In addition, Sweden is committed to showing leadership in tackling antimicrobial resistance (AMR), with the Uppsala-based organization ReAct leading a global effort against AMR. Between 2019 and 2022, funding to ReAct is expected to amount to SEK72 million (US$8 million). In addition, Sida supports research on AMR, with an estimated SEK35 million (US$4 million) between 2020 and 2022. Its 2020-2023 cross-governmental strategy ‘Swedish Strategy to Combat Antibiotic Resistance’ highlights seven objectives: 1) Increased knowledge through enhanced surveillance, 2) continued strong preventive measures, 3) responsible use of antibiotics, 4) increased knowledge for preventing and managing bacterial infections and antibiotic resistance, 5) improved awareness and understanding of antibiotic resistance, 6) supporting structures and systems, and 7) leadership with the EU and international cooperation.

Sweden’s bilateral health ODA is disbursed in line with its priorities. Funding for reproductive health made up 43% of total bilateral funding in 2018 (US$105 million), a share that went up to 63% in 2019 according to government data. Basic health care is the second-largest sector of bilateral health ODA (18% in 2018), followed by medical research (14%) and health policy and administrative management (9%). Health (SRHR and other health programs) is currently a priority sector in 14 country strategies (see box) and strengthening SRHR will be a priority for the upcoming country strategies in Kenya and Bolivia.

Sweden supports its partners in responding to the COVID-19 crisis both through humanitarian assistance and long-term development cooperation. As of June 25, 2020, Sweden’s development agency, Sida, had allocated SEK797 million (around US$85 million) to partners as COVID-19 specific support, SEK147 million of which was humanitarian support. Sida’s response has been structured in line with the UN’s three-pronged response to COVID-19: 1) Health response, 2) humanitarian response, and 3) socio-economic response. Each element of its response has been carried out in close collaboration with multilateral organizations.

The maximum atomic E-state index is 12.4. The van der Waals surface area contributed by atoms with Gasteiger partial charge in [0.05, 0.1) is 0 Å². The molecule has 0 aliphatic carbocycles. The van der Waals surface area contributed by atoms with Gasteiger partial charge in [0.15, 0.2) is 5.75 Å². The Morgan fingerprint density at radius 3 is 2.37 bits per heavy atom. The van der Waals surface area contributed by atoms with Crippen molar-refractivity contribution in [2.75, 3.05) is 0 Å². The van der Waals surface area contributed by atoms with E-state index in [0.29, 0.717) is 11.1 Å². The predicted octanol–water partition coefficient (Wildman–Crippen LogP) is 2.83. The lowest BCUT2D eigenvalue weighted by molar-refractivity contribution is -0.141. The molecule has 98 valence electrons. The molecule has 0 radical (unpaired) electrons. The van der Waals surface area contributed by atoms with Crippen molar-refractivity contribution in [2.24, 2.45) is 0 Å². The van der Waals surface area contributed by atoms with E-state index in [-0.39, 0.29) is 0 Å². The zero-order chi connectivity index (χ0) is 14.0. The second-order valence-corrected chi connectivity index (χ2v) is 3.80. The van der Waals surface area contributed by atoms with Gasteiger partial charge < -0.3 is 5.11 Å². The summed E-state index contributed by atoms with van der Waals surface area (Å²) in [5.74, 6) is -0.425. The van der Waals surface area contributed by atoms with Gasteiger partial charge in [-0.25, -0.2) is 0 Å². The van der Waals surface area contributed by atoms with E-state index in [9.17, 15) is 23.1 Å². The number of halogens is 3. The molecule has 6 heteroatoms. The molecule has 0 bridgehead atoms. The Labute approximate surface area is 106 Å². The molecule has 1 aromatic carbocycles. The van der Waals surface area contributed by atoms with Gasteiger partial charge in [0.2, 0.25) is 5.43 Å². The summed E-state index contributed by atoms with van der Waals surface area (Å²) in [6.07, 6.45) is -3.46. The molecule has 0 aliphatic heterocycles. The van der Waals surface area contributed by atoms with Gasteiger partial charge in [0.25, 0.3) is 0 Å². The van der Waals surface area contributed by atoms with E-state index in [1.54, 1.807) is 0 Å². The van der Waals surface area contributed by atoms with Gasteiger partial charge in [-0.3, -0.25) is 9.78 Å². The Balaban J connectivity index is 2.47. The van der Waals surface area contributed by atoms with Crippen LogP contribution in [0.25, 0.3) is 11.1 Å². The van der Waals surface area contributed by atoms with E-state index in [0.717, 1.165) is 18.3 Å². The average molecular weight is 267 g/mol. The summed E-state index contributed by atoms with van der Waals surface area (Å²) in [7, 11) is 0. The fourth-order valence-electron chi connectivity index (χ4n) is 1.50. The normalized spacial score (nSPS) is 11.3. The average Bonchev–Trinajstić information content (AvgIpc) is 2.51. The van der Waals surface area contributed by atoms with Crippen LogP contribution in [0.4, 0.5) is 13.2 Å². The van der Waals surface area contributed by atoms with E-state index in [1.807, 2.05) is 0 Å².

Health and/or SRHR is a priority sector in 12 countries

  • Bangladesh
  • Democratic Republic of the Congo
  • Ethiopia
  • Liberia
  • Mozambique
  • Myanmar
  • Occupied Palestinian territories
  • Somalia
  • South Sudan
  • Uganda
  • Zambia
  • Zimbabwe

11 - Health Ranking absolute - Sweden

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12 - Health ranking relative - Sweden

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The MFA leads on strategy; Sida manages the implementation of bilateral cooperation

Within the Ministry of Foreign Affairs (MFA), the main departments that focus on global health are the UN Policy Department, which is responsible for relations with global health funds, and the Department for International Development Cooperation, which coordinates thematic and strategy development for Sida. With regards to global health, the most important division within Sida is the Social Development Unit in the Department for International Organizations and Policy Support. Sida’s investments in global health are guided by Sida’s strategy for ‘Sustainable Social Development’, which includes both health and education. For country-specific programming, the respective regional departments take the lead.